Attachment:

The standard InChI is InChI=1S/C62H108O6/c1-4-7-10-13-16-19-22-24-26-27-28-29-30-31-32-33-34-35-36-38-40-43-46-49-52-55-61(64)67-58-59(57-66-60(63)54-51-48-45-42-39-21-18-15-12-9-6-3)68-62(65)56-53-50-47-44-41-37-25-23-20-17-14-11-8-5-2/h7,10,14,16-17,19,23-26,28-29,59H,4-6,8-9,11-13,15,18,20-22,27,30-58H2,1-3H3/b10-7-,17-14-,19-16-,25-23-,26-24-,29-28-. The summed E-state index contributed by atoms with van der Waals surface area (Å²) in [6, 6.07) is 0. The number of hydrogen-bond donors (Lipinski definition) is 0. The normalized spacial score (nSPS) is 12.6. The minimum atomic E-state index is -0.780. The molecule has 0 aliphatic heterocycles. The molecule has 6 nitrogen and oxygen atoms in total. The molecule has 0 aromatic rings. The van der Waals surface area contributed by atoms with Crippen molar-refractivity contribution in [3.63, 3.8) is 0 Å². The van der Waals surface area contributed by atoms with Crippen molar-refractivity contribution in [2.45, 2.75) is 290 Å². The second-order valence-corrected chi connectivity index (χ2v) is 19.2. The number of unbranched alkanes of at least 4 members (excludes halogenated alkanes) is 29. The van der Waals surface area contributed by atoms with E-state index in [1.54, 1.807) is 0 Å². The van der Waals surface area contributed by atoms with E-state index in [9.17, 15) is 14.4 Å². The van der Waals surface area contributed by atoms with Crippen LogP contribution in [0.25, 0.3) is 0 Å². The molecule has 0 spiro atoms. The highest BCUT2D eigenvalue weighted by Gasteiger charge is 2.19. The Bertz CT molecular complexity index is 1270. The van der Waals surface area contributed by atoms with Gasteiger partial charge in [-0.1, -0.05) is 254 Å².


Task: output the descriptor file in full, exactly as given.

The standard InChI is InChI=1S/C62H108O6/c1-4-7-10-13-16-19-22-24-26-27-28-29-30-31-32-33-34-35-36-38-40-43-46-49-52-55-61(64)67-58-59(57-66-60(63)54-51-48-45-42-39-21-18-15-12-9-6-3)68-62(65)56-53-50-47-44-41-37-25-23-20-17-14-11-8-5-2/h7,10,14,16-17,19,23-26,28-29,59H,4-6,8-9,11-13,15,18,20-22,27,30-58H2,1-3H3/b10-7-,17-14-,19-16-,25-23-,26-24-,29-28-. The summed E-state index contributed by atoms with van der Waals surface area (Å²) in [6, 6.07) is 0. The number of hydrogen-bond donors (Lipinski definition) is 0. The normalized spacial score (nSPS) is 12.6. The minimum atomic E-state index is -0.780. The molecule has 0 aliphatic heterocycles. The molecule has 6 nitrogen and oxygen atoms in total. The molecule has 0 aromatic rings. The van der Waals surface area contributed by atoms with Crippen molar-refractivity contribution in [3.63, 3.8) is 0 Å². The van der Waals surface area contributed by atoms with Crippen molar-refractivity contribution in [2.45, 2.75) is 290 Å². The second-order valence-corrected chi connectivity index (χ2v) is 19.2. The number of unbranched alkanes of at least 4 members (excludes halogenated alkanes) is 29. The van der Waals surface area contributed by atoms with E-state index in [1.54, 1.807) is 0 Å². The van der Waals surface area contributed by atoms with E-state index in [9.17, 15) is 14.4 Å². The van der Waals surface area contributed by atoms with Crippen LogP contribution in [0.25, 0.3) is 0 Å². The molecule has 0 spiro atoms. The highest BCUT2D eigenvalue weighted by Gasteiger charge is 2.19. The Bertz CT molecular complexity index is 1270. The van der Waals surface area contributed by atoms with Gasteiger partial charge in [-0.1, -0.05) is 254 Å².